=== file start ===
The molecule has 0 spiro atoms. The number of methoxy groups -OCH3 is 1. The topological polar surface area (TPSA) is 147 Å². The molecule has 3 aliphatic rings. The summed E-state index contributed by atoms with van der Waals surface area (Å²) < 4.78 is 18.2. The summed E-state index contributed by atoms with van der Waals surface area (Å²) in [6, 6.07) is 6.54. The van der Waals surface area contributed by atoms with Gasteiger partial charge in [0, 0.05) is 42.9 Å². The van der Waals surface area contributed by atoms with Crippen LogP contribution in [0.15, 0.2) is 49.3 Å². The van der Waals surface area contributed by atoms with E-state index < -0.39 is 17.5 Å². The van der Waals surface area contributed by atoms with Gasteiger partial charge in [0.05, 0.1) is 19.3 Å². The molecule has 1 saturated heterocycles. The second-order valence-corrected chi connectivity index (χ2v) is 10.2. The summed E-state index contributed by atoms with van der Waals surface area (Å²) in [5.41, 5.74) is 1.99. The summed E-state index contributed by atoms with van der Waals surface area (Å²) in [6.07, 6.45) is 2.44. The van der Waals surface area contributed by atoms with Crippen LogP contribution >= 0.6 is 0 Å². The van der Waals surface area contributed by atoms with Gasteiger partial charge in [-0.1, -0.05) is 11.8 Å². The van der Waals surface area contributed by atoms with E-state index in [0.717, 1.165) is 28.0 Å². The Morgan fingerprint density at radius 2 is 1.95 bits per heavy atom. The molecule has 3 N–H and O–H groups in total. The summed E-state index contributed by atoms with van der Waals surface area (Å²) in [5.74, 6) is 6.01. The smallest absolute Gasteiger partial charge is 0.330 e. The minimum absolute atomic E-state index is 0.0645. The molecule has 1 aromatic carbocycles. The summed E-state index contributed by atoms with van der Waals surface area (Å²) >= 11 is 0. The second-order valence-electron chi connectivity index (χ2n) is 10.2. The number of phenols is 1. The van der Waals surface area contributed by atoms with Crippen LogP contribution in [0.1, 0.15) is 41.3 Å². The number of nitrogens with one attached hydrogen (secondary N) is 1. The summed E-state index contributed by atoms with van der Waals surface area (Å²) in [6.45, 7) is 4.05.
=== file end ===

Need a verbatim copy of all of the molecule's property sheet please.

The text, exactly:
The molecule has 0 spiro atoms. The number of methoxy groups -OCH3 is 1. The topological polar surface area (TPSA) is 147 Å². The molecule has 3 aliphatic rings. The summed E-state index contributed by atoms with van der Waals surface area (Å²) < 4.78 is 18.2. The summed E-state index contributed by atoms with van der Waals surface area (Å²) in [6, 6.07) is 6.54. The van der Waals surface area contributed by atoms with Gasteiger partial charge in [0, 0.05) is 42.9 Å². The van der Waals surface area contributed by atoms with Crippen LogP contribution in [0.15, 0.2) is 49.3 Å². The van der Waals surface area contributed by atoms with E-state index < -0.39 is 17.5 Å². The van der Waals surface area contributed by atoms with Gasteiger partial charge in [0.05, 0.1) is 19.3 Å². The molecule has 1 saturated heterocycles. The second-order valence-corrected chi connectivity index (χ2v) is 10.2. The summed E-state index contributed by atoms with van der Waals surface area (Å²) in [5.41, 5.74) is 1.99. The summed E-state index contributed by atoms with van der Waals surface area (Å²) in [6.07, 6.45) is 2.44. The van der Waals surface area contributed by atoms with Crippen LogP contribution >= 0.6 is 0 Å². The van der Waals surface area contributed by atoms with Gasteiger partial charge in [-0.1, -0.05) is 11.8 Å². The van der Waals surface area contributed by atoms with E-state index in [0.717, 1.165) is 28.0 Å². The Morgan fingerprint density at radius 2 is 1.95 bits per heavy atom. The molecule has 3 N–H and O–H groups in total. The summed E-state index contributed by atoms with van der Waals surface area (Å²) in [5.74, 6) is 6.01. The smallest absolute Gasteiger partial charge is 0.330 e. The minimum absolute atomic E-state index is 0.0645. The molecule has 1 aromatic carbocycles. The summed E-state index contributed by atoms with van der Waals surface area (Å²) >= 11 is 0. The second-order valence-electron chi connectivity index (χ2n) is 10.2. The number of phenols is 1. The van der Waals surface area contributed by atoms with Crippen LogP contribution in [0.1, 0.15) is 41.3 Å². The number of nitrogens with one attached hydrogen (secondary N) is 1. The summed E-state index contributed by atoms with van der Waals surface area (Å²) in [6.45, 7) is 4.05.